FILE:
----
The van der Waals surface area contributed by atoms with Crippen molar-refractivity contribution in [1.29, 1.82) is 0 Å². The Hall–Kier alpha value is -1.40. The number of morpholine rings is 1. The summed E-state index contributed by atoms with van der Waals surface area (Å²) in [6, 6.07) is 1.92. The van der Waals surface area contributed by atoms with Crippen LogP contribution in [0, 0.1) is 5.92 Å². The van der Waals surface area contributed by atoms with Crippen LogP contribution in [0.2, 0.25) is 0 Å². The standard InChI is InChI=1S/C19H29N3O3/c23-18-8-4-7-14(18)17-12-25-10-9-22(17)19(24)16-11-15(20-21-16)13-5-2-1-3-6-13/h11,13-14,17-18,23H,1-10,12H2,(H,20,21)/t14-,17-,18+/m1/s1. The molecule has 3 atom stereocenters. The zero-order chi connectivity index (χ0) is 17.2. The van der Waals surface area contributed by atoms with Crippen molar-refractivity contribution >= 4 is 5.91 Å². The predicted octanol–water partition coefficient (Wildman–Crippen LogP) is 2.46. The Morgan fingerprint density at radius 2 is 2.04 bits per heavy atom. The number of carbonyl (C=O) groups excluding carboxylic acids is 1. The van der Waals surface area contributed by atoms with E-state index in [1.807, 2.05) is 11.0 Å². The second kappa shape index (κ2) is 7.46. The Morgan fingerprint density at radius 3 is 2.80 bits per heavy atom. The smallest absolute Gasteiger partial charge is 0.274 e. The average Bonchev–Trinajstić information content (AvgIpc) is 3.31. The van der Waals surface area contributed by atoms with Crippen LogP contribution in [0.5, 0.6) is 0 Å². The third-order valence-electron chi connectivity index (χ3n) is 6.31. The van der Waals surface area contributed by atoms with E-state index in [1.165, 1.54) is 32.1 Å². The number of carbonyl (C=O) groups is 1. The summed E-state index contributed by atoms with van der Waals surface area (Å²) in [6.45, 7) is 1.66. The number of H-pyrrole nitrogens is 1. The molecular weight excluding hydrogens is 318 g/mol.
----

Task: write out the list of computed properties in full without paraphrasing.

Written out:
The van der Waals surface area contributed by atoms with Crippen molar-refractivity contribution in [1.29, 1.82) is 0 Å². The Hall–Kier alpha value is -1.40. The number of morpholine rings is 1. The summed E-state index contributed by atoms with van der Waals surface area (Å²) in [6, 6.07) is 1.92. The van der Waals surface area contributed by atoms with Crippen LogP contribution in [0, 0.1) is 5.92 Å². The van der Waals surface area contributed by atoms with Crippen LogP contribution in [0.2, 0.25) is 0 Å². The standard InChI is InChI=1S/C19H29N3O3/c23-18-8-4-7-14(18)17-12-25-10-9-22(17)19(24)16-11-15(20-21-16)13-5-2-1-3-6-13/h11,13-14,17-18,23H,1-10,12H2,(H,20,21)/t14-,17-,18+/m1/s1. The molecule has 3 atom stereocenters. The zero-order chi connectivity index (χ0) is 17.2. The van der Waals surface area contributed by atoms with Crippen molar-refractivity contribution >= 4 is 5.91 Å². The predicted octanol–water partition coefficient (Wildman–Crippen LogP) is 2.46. The Morgan fingerprint density at radius 2 is 2.04 bits per heavy atom. The number of carbonyl (C=O) groups excluding carboxylic acids is 1. The van der Waals surface area contributed by atoms with E-state index in [1.807, 2.05) is 11.0 Å². The second kappa shape index (κ2) is 7.46. The Morgan fingerprint density at radius 3 is 2.80 bits per heavy atom. The smallest absolute Gasteiger partial charge is 0.274 e. The average Bonchev–Trinajstić information content (AvgIpc) is 3.31. The van der Waals surface area contributed by atoms with Crippen LogP contribution in [0.5, 0.6) is 0 Å². The third-order valence-electron chi connectivity index (χ3n) is 6.31. The van der Waals surface area contributed by atoms with E-state index in [1.165, 1.54) is 32.1 Å². The number of carbonyl (C=O) groups is 1. The summed E-state index contributed by atoms with van der Waals surface area (Å²) in [6.45, 7) is 1.66. The number of H-pyrrole nitrogens is 1. The molecular weight excluding hydrogens is 318 g/mol.